Even if I'm very proud of how proactively the company acted during the last weeks, I don’t want to focus on the past, but I’d like to look to the future. The way I see it, the resilience and adaptability that many businesses demonstrated during the crises can be considered good qualities for future development and sustainability issues. I believe that this pandemic has been quite a remarkable rehearsal for facing other public enemies, such as climate change or obesity. If the will is there, we have the ability to move a substantial number of skills and processes forward and guarantee new ways of working with agility and great speed.
The Barilla Center for Food and Nutrition Foundation (BCFN) is an independent and multidisciplinary think tank that analyses the environmental, economic, and social dimension of food. Tell us more about this project and how it ties into day-to-day decisions and business at Barilla Group.
The Barilla Center for Food and Nutrition Foundation was founded in 2009 to analyse the bigger trends in the world of food. Within just a few years, it has become a point of reference in the sector and has created the capacity to pull together experts from all around the world and collect the best research around food sustainability. The centre is famous for its publications, events, Food Sustainability Index, policies, initiatives, and a couple of straightforward studies. These include the identification of the key food paradoxes at a global level and the development of the double pyramid.
There are three main paradoxes. First, there is the co-existence of people who are obese or overweight alongside people who are starving within the same countries at the same time. According to the World Health Organisation (WHO), every year, more than 1 million people die of diseases related to obesity in Europe alone, and 800 million people are starving around the world. Sadly, more than 40% of global agricultural production is used to produce biofuels or feed animals, and less than half goes to humans. Last but not least, one-third of global food production is wasted every year—four times the amount of food necessary to feed starving people. All of this while exploiting the earth’s resources more than ever before.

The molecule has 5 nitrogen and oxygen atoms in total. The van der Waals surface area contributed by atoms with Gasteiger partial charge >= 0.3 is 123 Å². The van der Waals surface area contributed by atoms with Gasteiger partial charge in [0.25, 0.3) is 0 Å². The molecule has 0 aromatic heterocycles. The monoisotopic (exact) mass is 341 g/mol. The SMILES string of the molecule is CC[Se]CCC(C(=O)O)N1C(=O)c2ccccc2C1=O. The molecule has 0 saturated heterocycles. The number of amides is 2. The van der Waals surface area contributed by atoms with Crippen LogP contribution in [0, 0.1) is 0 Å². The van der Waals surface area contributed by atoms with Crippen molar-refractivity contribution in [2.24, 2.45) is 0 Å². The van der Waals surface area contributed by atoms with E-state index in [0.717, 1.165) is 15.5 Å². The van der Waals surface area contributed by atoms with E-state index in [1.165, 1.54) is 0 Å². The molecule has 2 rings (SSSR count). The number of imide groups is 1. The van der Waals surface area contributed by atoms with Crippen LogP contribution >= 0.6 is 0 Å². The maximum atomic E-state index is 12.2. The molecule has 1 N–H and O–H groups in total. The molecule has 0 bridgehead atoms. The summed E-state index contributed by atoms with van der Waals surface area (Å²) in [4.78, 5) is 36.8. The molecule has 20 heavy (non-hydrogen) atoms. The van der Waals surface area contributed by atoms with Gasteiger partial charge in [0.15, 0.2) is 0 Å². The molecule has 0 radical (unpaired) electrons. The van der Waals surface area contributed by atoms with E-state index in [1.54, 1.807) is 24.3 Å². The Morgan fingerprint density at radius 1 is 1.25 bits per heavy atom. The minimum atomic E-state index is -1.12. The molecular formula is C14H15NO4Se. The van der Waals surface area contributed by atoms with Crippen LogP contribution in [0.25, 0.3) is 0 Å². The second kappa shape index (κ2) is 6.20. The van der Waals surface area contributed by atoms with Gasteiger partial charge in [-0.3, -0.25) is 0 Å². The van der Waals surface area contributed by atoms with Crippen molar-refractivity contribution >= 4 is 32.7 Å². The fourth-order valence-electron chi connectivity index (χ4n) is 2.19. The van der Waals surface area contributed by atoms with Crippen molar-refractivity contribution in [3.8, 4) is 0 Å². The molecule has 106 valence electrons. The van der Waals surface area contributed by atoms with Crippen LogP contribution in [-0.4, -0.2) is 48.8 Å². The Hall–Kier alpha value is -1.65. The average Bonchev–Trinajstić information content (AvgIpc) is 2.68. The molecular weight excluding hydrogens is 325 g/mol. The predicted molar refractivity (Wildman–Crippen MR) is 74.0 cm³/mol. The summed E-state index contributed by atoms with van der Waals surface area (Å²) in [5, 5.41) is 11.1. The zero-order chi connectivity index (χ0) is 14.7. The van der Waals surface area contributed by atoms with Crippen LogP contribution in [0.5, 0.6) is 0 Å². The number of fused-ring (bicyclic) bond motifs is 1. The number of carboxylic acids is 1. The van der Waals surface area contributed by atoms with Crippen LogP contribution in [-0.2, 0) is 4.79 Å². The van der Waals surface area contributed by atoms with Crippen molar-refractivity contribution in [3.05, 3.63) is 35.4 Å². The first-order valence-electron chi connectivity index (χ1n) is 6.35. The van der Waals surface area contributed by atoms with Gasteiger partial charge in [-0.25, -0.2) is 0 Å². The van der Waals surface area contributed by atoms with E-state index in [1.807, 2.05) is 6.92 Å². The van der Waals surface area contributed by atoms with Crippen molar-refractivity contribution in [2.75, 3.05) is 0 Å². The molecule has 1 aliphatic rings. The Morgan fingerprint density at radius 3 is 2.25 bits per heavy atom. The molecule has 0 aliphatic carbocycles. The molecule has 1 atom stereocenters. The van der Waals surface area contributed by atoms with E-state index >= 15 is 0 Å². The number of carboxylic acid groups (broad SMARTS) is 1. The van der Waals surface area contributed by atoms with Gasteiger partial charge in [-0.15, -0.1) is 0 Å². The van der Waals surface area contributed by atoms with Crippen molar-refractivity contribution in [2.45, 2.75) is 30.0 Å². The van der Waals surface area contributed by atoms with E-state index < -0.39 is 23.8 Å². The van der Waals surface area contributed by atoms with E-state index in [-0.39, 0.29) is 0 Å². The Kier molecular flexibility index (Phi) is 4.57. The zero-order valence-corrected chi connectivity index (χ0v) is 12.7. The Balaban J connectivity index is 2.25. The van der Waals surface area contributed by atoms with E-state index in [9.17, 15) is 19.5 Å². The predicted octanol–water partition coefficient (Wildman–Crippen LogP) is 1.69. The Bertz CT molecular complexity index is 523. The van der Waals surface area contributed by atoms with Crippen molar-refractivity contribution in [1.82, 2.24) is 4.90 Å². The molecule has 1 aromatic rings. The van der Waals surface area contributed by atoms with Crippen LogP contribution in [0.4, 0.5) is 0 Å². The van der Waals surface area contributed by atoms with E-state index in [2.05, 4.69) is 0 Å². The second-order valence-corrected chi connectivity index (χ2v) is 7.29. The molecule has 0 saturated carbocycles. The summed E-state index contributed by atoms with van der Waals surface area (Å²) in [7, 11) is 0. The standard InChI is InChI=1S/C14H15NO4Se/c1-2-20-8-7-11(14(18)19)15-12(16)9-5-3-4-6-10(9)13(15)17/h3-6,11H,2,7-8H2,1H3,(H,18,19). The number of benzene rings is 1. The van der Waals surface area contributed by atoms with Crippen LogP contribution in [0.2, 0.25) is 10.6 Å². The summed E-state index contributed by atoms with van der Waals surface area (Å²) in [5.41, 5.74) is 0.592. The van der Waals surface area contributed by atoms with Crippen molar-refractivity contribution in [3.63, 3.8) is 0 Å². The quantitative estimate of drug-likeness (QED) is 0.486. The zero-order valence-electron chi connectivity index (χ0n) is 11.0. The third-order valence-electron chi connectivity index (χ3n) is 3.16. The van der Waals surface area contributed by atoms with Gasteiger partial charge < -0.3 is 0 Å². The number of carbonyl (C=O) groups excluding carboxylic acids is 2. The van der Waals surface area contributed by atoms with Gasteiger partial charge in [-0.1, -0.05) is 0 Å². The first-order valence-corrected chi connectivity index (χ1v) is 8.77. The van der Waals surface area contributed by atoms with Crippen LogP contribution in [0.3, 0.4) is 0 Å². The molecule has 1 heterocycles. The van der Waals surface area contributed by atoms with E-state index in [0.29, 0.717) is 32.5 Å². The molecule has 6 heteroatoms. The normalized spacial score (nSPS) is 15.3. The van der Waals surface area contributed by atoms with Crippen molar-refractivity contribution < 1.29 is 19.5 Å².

The double pyramid model indeed highlights the very close link between two aspects of food: the nutritional value and environmental impact generated at the different stages in the food supply chain. The model shows that staple foods recommended by nutritionists for our well-being are those with the lowest environmental impact. On the contrary, those with a high environmental footprint should be recommended in moderation due to their effects on our health. The message of the double pyramid inspires our Barilla brand strategy every day. Through our products, we work to foster sustainable dry food eating choices which are good for people’s well-being and the environment. As you can see, there is a strong connection between the foundation’s studies and the resulting implementation in our business.
What trends does Barilla Group expect will surface in the global food industry and market in upcoming years? And what should food producers and manufacturers be doing now to prepare for the future?
Localism will be a key choice for consumers. The origin of products will count a lot in the upcoming months, partially because the globalisation concept has been put under threat by the virus but also because a sense of pride has emerged within communities. Secondly, plant-based choices will rise up. People are much more aware of what they eat and the consequences that food can have on their well-being as well as that of the planet. And, plant-based choices are a possible solution to climate change and many food issues. Finally, I am certain that communities and social aspects will become much more relevant in the next phase. People will pay much more attention to social needs and people in need due to the recession we will face. Companies that will be able to keep up with the pace by doing relevant things for communities and local environments will surely be recognised by consumers and preferred as good and loved brands.